could the entire ~460# of fresh water weight be on the tongue?...
on my 34...

a/s published tongue weight...760 lbs

as measured tongue weight...1340 lbs

580 lbs is a significant difference. not the same model but...

i doubt the freshwater adds much. it depends on location relative to the axles...

my grey/black tanks are behind the axles (just barely) so carrying some waste water reduces tongue weight.

in other words, while on the road and 'shifting' water from fresh to holding the tongue mass declines...

full lpg, items under/above the sofa, in overhead lockers, in the dinette area and fridge and galley DO add to the tongue figure.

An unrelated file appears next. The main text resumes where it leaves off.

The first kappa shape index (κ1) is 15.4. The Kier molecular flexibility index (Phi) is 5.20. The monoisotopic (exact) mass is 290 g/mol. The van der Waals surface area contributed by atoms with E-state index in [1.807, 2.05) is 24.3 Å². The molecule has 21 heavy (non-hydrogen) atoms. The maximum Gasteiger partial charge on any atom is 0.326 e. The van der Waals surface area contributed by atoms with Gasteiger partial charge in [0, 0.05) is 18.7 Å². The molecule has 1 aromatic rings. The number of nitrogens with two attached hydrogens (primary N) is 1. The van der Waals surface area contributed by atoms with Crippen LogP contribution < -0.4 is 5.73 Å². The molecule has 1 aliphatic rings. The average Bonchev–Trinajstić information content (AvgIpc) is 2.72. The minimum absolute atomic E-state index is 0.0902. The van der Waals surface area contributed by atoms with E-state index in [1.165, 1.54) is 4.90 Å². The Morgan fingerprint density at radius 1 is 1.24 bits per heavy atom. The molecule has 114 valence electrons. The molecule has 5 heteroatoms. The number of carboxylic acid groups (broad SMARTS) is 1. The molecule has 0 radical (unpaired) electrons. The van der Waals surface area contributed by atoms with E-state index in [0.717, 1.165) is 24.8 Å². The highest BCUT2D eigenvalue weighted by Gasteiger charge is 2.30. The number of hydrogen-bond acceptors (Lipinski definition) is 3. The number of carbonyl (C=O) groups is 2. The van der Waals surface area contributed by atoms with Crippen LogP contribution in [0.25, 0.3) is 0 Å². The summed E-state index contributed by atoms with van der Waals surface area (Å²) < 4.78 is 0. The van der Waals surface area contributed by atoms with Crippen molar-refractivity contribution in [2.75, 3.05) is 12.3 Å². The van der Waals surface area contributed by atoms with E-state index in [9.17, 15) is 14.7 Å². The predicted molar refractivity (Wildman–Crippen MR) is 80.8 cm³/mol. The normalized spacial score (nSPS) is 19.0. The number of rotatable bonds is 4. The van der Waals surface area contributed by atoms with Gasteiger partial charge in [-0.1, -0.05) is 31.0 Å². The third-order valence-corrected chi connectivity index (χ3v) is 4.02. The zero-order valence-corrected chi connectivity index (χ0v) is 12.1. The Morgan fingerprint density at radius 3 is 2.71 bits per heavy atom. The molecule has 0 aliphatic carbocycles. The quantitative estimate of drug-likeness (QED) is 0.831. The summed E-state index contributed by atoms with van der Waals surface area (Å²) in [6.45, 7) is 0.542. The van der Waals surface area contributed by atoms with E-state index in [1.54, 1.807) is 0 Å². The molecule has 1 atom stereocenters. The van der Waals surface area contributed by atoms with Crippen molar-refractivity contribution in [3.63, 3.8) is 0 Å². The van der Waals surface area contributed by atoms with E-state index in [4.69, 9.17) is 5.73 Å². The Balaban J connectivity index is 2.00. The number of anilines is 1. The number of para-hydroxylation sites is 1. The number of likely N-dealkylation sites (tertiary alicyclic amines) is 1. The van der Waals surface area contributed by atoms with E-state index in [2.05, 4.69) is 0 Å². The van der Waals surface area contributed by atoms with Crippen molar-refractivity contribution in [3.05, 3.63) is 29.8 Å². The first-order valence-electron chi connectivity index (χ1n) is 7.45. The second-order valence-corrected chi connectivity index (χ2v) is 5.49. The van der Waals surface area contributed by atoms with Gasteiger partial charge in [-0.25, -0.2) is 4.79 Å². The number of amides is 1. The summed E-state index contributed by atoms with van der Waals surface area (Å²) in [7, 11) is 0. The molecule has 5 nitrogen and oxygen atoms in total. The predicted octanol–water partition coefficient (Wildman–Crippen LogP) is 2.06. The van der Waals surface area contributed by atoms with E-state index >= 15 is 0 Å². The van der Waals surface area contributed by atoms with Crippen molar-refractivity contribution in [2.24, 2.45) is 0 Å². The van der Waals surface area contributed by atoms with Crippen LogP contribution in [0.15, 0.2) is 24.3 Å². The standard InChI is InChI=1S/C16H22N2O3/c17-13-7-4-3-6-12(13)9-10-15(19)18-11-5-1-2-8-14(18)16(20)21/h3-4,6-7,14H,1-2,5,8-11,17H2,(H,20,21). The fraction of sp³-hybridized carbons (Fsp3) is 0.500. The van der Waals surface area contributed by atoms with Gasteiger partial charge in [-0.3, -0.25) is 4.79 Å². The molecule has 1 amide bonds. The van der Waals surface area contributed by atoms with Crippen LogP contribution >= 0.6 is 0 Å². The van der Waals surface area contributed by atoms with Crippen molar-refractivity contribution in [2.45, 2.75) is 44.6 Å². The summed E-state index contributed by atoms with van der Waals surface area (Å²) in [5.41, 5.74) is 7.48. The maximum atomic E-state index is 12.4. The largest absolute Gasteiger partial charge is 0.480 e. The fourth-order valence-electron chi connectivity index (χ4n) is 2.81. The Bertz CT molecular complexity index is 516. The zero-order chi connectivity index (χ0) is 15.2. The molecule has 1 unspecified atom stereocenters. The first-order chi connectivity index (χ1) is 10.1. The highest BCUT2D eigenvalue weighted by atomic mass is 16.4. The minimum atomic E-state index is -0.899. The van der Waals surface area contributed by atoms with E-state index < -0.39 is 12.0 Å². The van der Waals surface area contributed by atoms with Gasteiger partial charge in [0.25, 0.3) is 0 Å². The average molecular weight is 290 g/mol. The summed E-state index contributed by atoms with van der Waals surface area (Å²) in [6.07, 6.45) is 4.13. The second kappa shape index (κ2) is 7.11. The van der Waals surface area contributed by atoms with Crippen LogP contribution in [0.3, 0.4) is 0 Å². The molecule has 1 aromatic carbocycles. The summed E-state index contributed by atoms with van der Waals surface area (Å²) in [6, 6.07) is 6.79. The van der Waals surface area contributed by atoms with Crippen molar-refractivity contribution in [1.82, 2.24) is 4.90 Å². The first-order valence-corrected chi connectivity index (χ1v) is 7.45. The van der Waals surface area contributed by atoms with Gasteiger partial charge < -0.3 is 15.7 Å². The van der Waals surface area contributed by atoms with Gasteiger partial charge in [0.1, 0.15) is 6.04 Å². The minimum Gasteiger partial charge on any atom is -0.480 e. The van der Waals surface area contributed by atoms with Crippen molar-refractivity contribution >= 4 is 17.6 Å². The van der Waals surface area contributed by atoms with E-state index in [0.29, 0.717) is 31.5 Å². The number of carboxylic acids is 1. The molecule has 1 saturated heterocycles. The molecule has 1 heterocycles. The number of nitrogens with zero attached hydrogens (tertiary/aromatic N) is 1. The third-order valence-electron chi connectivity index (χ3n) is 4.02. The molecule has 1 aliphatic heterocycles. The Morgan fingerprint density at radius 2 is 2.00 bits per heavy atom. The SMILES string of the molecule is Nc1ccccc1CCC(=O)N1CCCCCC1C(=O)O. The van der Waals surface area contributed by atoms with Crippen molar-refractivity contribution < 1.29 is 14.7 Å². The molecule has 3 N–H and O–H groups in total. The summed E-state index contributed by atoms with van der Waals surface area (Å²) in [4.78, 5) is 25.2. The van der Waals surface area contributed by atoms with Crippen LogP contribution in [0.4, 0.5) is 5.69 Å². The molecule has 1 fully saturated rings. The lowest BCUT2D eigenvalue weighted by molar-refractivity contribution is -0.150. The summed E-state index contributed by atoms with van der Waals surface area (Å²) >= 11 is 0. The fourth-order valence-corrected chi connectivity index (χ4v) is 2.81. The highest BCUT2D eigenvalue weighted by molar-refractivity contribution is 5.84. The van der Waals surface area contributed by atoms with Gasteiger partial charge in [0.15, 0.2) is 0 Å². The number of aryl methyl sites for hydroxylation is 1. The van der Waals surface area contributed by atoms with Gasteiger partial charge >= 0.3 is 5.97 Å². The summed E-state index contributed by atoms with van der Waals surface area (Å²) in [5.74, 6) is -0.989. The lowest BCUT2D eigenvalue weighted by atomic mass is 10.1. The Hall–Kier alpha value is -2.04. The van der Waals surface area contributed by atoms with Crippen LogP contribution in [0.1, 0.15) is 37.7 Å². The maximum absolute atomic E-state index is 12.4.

while a/s has started including a spare tire/wheel with units,

the spare's weight ISN'T included with their base figure.

so get a static tongue weight.

IF the tongue is over 1200 lbs by much, i also think the aftermarket class 5 receiver is a wise change.

no doubt you are carrying gear IN the rear most subs storage which also adds payload behind the drive axle...

another potential issue is the tv tires. are your drive tires 'd' or 'e' rated?

it IS a time eating hassle but the process you are following is REALLY important, and not done that often.

most just load, hitch and go.

cheers
2air'
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Old 10-16-2007, 08:23 AM   #42
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Quote:
Originally Posted by HiHoAgRV
wow, that s a lot of weight on the rear axle. Did someone sneek some extra weight in the rear compartment, say a Bambi or two?
... a mere 500lbs shy of max axle rating...